HANNIBAL, Mo. -- Joe Coelho of Canton and his daughter, Savannah, spent a little quality time together the past six days.
They rode bicycles across Missouri with about 500 other riders and shared a tent each night as part of the annual Big Bicycle Across Missouri cycling event.
The Big BAM ride started Sunday in St. Joseph and ended Friday in Hannibal -- a distance of 300 miles.
The father-daughter duo started Big BAM by dipping the rear tires of their bikes in the Missouri River at St. Joe and ended the excursion Friday by dipping their front tires in the Mississippi River at Hannibal.
They were both filled with a sense of accomplishment -- particularly Savannah, 24, a graduate student at Quincy University.
"I've never been really good at anything, and I never thought I could do anything like this. But I did it," she said. "Now I feel like anything is possible."
Joe Coelho, a 54-year-old biology professor at QU, said the six-day trip was grueling at times, considering much of the ride took place in 90-plus-degree heat while the riders were confronted with occasional headwinds and plenty of steep hills.
But he actually found himself getting stronger each day.
"Today I feel the best I've had all week because I've had all week to train," he said.
Friday's final leg was a 53-mile trek from Shelbina to Hannibal. The route took riders through Palmyra, where volunteers offered refreshments to the passing bikers. Coelho said towns all across the state put out the welcome mat.
"The communities really came out and supported the riders wherever we went," he said. "Hamilton, Chillicothe, Shelbina -- they all pulled out the stops."
Hannibal also provided a big welcome for the riders. An outdoor party with music, food and drinks was organized in the downtown area. More than 75 local volunteers pitched in to help guide the riders through town, show them hospitality and clean up afterward.
"It's gone fairly smooth," said Gordon Ipson of Hannibal, who coordinated the volunteers. "We had to adapt on the fly a little bit."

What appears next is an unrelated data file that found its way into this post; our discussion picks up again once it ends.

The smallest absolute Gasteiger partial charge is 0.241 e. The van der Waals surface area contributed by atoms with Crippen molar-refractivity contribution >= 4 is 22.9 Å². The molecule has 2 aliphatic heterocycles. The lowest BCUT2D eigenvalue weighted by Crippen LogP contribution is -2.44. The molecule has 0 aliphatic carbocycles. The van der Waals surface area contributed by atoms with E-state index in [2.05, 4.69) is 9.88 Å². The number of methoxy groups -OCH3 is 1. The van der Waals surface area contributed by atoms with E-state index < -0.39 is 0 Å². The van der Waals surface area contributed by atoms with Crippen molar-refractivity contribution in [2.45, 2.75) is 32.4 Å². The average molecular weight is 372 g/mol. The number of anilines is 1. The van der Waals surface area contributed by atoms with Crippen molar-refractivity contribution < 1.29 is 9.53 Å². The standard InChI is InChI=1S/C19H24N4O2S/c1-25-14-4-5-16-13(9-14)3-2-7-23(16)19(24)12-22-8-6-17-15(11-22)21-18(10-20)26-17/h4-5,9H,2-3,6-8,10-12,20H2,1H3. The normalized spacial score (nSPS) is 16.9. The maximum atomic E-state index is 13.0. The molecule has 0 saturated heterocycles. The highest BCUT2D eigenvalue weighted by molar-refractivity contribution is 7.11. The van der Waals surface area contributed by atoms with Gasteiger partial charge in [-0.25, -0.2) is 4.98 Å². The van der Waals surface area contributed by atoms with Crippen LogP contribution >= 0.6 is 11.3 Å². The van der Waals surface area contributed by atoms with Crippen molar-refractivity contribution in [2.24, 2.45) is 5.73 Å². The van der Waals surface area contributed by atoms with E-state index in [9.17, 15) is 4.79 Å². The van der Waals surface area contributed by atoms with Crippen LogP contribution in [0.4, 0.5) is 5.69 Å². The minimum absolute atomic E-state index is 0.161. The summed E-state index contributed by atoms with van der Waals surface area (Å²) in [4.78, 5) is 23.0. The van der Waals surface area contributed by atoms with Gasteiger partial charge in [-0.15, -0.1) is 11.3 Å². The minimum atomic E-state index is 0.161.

Ipson said the volunteers were expecting the first riders to arrive about noon, but some early birds started trickling in by 10:30 a.m. -- hoping to beat the heat by riding early.
One late-arriving rider was Michael Byrd, 44, an architect from St. Louis. He pulled into downtown Hannibal about 5 p.m. -- much later than his wife, Tracey.
"She rode with our friends in the faster group," he said.
This was the second Big BAM for the Byrds. Byrd said he learned from last year not to be in a hurry to reach each day's destination. So he and some friends started off later than other riders.
"This group started calling itself Team Half Price, because every time we'd get to a stop, the townspeople would be packing up and were ready to get rid of whatever they had left," he said.
Roger Denesha, 44, of Merriam, Kan., had good reason to feel tired at the conclusion of Friday's ride. He had just finished the Big BAM with everyone else, but he started the ride one day after finishing a 500-mile bike ride across Kansas.
"I've been riding for 13 days straight," he said. "It's been great. I could have used a day off to rest, though."
Denesha was riding what he calls his Christmas Bike. It's a BMX racer that he decorated like a Christmas tree, complete with lights and jingling bells. While riding, Densha would wear an old BMX helmet from the 1970s adorned with a black face mask and topped with red devil horns.
"I try to look like I just jumped out of a time machine," he said.
Denesha said he loves riding in long-distance events. He plans to take part in Iowa's RAGBRAI -- the Register's Annual Great Bicycle Ride Across Iowa -- at the end of July.
"The main reason I do it is for fitness," he said. "I'm a computer programmer, and I don't do anything in the winter. So this really gets you in shape. But you're also having fun and meeting friends."